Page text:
Monday, May 9, 2011

Manicuring your FQ stash

Hello all you lovely quilters in Blogland.  My name is Benta, and I blog over at SLIKstitches.  I have been following Stash Manicure for quite a while now, and have learnt so many things, so I am delighted to have this opportunity to share an idea with all of you.

 Thought I would bring you some hot beverages too...help yourself while I share why I am here.

When I started quilting I used to buy lovely fabrics randomly: a FQ (or several) that I liked, at a time.  It has taken me 20 years, but I have realised that isn’t the best way to buy fabric, as I never have enough to make a decent size quilt.  So now I try and buy a couple of metres (yards for our American cousins) at a time, but I had to find a way to use up my FQ stash to make room for the new fabrics.  I had been making (and refining) a handy little bag for many years and realised it was perfect for FQ busting.  (I think I may have had a slight addition to buying FQs, but I did manage to quit improve without the need for a self-help group.)

This post sort of started back at Christmas when I was the luckiest of all the lucky Christmas Giveaway winners on Stash Manicure.  Madame Samm send me the bestest Christmas pressie – a sparkly red package bursting with fabrics, designs, embellishments, a cuppa cozie, a fridge magnet … oh I can feel myself coming over all unnecessary just thinking about it!

[I hope you dont think I'm boasting... well, OK, I am, a little bit, but I’m not just boasting – there is a point to this, stick with me …] ... The fabric was a layer cake: 42 squares of loveliness – Moda’s Arnold’s Attic - but when I eventually prepared myself to cut into it, I had a design in mind that needed 45 squares, so I got some Moda Bistro FQs in a similar colourway.  At the end I had a FQ left over.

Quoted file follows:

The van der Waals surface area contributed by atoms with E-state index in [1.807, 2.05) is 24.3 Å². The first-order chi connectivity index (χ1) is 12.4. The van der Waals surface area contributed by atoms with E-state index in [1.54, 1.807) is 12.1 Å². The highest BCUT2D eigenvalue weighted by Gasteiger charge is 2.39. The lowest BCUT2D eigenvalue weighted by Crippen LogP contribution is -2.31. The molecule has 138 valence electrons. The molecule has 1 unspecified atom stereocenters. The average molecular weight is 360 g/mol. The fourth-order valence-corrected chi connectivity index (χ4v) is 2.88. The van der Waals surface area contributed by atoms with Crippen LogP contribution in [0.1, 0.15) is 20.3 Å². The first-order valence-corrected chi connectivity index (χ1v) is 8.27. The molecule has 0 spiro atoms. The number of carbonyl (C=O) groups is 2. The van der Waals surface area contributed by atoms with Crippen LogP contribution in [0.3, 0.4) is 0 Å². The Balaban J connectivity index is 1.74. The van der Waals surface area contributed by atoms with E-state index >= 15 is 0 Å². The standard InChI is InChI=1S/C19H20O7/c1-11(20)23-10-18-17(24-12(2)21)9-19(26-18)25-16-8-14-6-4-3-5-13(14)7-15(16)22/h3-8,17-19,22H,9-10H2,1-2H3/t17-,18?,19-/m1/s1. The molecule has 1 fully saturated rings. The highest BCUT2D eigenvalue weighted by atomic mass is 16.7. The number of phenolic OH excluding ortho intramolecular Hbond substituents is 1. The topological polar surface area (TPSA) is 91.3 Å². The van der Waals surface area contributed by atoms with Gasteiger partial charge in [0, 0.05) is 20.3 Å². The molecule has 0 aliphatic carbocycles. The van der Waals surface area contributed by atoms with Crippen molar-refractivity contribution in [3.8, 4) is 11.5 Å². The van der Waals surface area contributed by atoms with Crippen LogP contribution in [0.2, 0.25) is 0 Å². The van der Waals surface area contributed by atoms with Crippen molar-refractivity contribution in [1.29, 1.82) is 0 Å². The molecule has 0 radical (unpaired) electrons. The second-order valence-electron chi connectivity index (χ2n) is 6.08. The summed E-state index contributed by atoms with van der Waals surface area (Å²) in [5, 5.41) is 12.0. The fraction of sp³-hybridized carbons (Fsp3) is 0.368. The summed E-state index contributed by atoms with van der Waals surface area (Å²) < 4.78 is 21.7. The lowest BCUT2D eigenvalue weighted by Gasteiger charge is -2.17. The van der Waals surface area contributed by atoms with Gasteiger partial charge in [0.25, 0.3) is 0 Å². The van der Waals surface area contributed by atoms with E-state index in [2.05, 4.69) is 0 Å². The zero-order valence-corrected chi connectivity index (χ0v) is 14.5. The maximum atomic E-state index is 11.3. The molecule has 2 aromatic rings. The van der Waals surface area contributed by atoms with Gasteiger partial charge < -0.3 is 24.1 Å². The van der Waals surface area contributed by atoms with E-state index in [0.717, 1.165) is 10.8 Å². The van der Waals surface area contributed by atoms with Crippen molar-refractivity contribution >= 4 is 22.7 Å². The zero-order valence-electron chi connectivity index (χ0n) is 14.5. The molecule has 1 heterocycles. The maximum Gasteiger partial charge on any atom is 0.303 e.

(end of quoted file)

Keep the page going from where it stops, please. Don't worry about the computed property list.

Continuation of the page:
I used the leftover FQ to make a FQ buster bag, and I sent it to Madame Samm, as a thank you for the goodies.  She tells me that she uses it every day in her car to hold necessary essentials.  Over the years I have made loads of them: as gifts, and as handy places to store things for me and my girls… and now I am going to share with you :-)
Take your FQ (ideally not one with a directional design), and fold over half an inch to the back along the selvedge edge. Press

Fold the FQ in half, right sides together, so the folded selvedge edge is along the top, and stitch the two sides together from the end of the folded fabric (ie 1 inch down from the top edge) to the bottom end.

You now have a tube (folded selvedge along the top, fold to the left and stitched seam to the right).   

Rearrange the tube so the seam goes down the middle of the tube.  Press seam open.  You had previously pressed the selvedge edge down, you now want to press it ‘open’ even though it isn’t actually stitched.